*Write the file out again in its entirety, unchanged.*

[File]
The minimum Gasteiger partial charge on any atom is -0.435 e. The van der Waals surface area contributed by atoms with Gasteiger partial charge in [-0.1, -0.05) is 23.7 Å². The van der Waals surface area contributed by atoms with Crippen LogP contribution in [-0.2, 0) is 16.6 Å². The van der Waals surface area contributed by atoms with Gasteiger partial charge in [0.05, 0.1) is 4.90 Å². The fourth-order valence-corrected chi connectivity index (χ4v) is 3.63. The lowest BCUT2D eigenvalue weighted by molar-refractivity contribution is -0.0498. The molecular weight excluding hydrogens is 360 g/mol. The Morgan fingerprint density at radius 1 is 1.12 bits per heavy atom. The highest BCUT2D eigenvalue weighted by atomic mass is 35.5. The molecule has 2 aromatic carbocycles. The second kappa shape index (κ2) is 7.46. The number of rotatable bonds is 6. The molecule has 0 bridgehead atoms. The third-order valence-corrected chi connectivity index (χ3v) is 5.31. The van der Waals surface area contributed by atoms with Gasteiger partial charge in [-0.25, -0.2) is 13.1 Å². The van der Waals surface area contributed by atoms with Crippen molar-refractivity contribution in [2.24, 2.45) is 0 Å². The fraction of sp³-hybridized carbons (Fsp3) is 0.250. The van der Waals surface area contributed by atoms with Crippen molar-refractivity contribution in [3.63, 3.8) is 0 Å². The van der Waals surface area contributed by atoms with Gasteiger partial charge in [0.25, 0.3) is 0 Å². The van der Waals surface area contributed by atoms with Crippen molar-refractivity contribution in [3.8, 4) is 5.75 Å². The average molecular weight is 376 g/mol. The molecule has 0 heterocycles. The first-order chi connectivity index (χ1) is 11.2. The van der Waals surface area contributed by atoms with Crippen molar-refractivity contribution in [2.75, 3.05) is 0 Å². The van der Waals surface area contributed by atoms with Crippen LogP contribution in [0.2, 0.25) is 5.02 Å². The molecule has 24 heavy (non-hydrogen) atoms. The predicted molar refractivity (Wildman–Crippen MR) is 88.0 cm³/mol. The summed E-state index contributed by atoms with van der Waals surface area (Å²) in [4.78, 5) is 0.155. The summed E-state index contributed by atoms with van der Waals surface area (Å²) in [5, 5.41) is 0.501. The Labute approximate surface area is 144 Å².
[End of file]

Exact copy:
The minimum Gasteiger partial charge on any atom is -0.435 e. The van der Waals surface area contributed by atoms with Gasteiger partial charge in [-0.1, -0.05) is 23.7 Å². The van der Waals surface area contributed by atoms with Crippen LogP contribution in [-0.2, 0) is 16.6 Å². The van der Waals surface area contributed by atoms with Gasteiger partial charge in [0.05, 0.1) is 4.90 Å². The fourth-order valence-corrected chi connectivity index (χ4v) is 3.63. The lowest BCUT2D eigenvalue weighted by molar-refractivity contribution is -0.0498. The molecular weight excluding hydrogens is 360 g/mol. The Morgan fingerprint density at radius 1 is 1.12 bits per heavy atom. The highest BCUT2D eigenvalue weighted by atomic mass is 35.5. The molecule has 2 aromatic carbocycles. The second kappa shape index (κ2) is 7.46. The number of rotatable bonds is 6. The molecule has 0 bridgehead atoms. The third-order valence-corrected chi connectivity index (χ3v) is 5.31. The van der Waals surface area contributed by atoms with Gasteiger partial charge in [-0.25, -0.2) is 13.1 Å². The van der Waals surface area contributed by atoms with Crippen molar-refractivity contribution in [2.24, 2.45) is 0 Å². The fraction of sp³-hybridized carbons (Fsp3) is 0.250. The van der Waals surface area contributed by atoms with Crippen molar-refractivity contribution in [3.63, 3.8) is 0 Å². The van der Waals surface area contributed by atoms with Gasteiger partial charge in [0.25, 0.3) is 0 Å². The van der Waals surface area contributed by atoms with Crippen molar-refractivity contribution in [3.8, 4) is 5.75 Å². The average molecular weight is 376 g/mol. The molecule has 0 heterocycles. The first-order chi connectivity index (χ1) is 11.2. The van der Waals surface area contributed by atoms with Crippen molar-refractivity contribution in [2.75, 3.05) is 0 Å². The van der Waals surface area contributed by atoms with Crippen LogP contribution in [0.2, 0.25) is 5.02 Å². The molecule has 24 heavy (non-hydrogen) atoms. The predicted molar refractivity (Wildman–Crippen MR) is 88.0 cm³/mol. The summed E-state index contributed by atoms with van der Waals surface area (Å²) in [4.78, 5) is 0.155. The summed E-state index contributed by atoms with van der Waals surface area (Å²) in [5, 5.41) is 0.501. The Labute approximate surface area is 144 Å².